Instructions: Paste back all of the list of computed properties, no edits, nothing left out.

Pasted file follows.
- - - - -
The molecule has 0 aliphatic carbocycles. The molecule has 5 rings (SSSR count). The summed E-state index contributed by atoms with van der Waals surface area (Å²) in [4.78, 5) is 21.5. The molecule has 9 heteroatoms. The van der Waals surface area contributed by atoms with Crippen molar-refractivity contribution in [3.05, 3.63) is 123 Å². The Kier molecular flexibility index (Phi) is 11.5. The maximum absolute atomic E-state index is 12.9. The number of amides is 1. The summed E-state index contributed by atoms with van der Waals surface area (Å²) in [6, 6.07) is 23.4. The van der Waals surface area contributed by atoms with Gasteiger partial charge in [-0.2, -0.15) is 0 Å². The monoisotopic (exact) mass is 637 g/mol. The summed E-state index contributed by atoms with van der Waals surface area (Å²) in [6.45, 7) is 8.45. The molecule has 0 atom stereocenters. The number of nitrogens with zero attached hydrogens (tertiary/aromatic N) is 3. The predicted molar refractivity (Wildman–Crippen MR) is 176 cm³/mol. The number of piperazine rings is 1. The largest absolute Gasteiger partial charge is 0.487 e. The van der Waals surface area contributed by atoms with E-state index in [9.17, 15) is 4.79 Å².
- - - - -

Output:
The molecule has 0 aliphatic carbocycles. The molecule has 5 rings (SSSR count). The summed E-state index contributed by atoms with van der Waals surface area (Å²) in [4.78, 5) is 21.5. The molecule has 9 heteroatoms. The van der Waals surface area contributed by atoms with Crippen molar-refractivity contribution in [3.05, 3.63) is 123 Å². The Kier molecular flexibility index (Phi) is 11.5. The maximum absolute atomic E-state index is 12.9. The number of amides is 1. The summed E-state index contributed by atoms with van der Waals surface area (Å²) in [6, 6.07) is 23.4. The van der Waals surface area contributed by atoms with Gasteiger partial charge in [-0.2, -0.15) is 0 Å². The monoisotopic (exact) mass is 637 g/mol. The summed E-state index contributed by atoms with van der Waals surface area (Å²) in [6.45, 7) is 8.45. The molecule has 0 atom stereocenters. The number of nitrogens with zero attached hydrogens (tertiary/aromatic N) is 3. The predicted molar refractivity (Wildman–Crippen MR) is 176 cm³/mol. The number of piperazine rings is 1. The largest absolute Gasteiger partial charge is 0.487 e. The van der Waals surface area contributed by atoms with E-state index in [9.17, 15) is 4.79 Å².